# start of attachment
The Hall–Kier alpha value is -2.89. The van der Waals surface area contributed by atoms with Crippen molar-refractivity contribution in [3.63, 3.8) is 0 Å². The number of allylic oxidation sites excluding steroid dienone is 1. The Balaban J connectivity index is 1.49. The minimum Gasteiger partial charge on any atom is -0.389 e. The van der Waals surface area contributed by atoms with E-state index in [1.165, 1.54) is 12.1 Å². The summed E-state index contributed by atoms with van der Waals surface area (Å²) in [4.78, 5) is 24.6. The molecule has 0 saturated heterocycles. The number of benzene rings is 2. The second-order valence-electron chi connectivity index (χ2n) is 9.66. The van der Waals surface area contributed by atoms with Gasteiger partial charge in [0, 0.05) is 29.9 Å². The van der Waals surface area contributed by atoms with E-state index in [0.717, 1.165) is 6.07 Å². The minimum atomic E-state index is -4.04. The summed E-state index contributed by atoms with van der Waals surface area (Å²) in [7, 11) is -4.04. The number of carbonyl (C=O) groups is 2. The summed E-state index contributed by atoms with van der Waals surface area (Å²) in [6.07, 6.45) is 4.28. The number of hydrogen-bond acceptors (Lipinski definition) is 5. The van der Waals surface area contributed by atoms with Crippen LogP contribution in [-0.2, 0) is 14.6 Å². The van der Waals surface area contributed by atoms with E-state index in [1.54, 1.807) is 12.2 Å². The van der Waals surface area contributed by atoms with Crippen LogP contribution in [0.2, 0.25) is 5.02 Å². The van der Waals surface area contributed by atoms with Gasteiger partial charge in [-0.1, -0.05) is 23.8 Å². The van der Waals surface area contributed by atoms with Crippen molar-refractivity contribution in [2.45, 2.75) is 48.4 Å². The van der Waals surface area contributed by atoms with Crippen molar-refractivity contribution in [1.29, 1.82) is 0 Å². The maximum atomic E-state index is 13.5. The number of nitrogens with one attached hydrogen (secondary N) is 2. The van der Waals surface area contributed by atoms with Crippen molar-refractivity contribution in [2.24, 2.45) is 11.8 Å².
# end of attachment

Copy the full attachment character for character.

The Hall–Kier alpha value is -2.89. The van der Waals surface area contributed by atoms with Crippen molar-refractivity contribution in [3.63, 3.8) is 0 Å². The number of allylic oxidation sites excluding steroid dienone is 1. The Balaban J connectivity index is 1.49. The minimum Gasteiger partial charge on any atom is -0.389 e. The van der Waals surface area contributed by atoms with E-state index in [1.165, 1.54) is 12.1 Å². The summed E-state index contributed by atoms with van der Waals surface area (Å²) in [4.78, 5) is 24.6. The molecule has 0 saturated heterocycles. The number of benzene rings is 2. The second-order valence-electron chi connectivity index (χ2n) is 9.66. The van der Waals surface area contributed by atoms with Gasteiger partial charge in [0, 0.05) is 29.9 Å². The van der Waals surface area contributed by atoms with E-state index in [0.717, 1.165) is 6.07 Å². The minimum atomic E-state index is -4.04. The summed E-state index contributed by atoms with van der Waals surface area (Å²) in [7, 11) is -4.04. The number of carbonyl (C=O) groups is 2. The summed E-state index contributed by atoms with van der Waals surface area (Å²) in [6.07, 6.45) is 4.28. The number of hydrogen-bond acceptors (Lipinski definition) is 5. The van der Waals surface area contributed by atoms with Crippen LogP contribution in [-0.2, 0) is 14.6 Å². The van der Waals surface area contributed by atoms with E-state index in [1.54, 1.807) is 12.2 Å². The van der Waals surface area contributed by atoms with Crippen LogP contribution in [0.2, 0.25) is 5.02 Å². The van der Waals surface area contributed by atoms with Gasteiger partial charge in [-0.1, -0.05) is 23.8 Å². The van der Waals surface area contributed by atoms with Crippen molar-refractivity contribution in [2.45, 2.75) is 48.4 Å². The van der Waals surface area contributed by atoms with Crippen molar-refractivity contribution in [1.29, 1.82) is 0 Å². The maximum atomic E-state index is 13.5. The number of nitrogens with one attached hydrogen (secondary N) is 2. The van der Waals surface area contributed by atoms with Crippen molar-refractivity contribution in [2.24, 2.45) is 11.8 Å².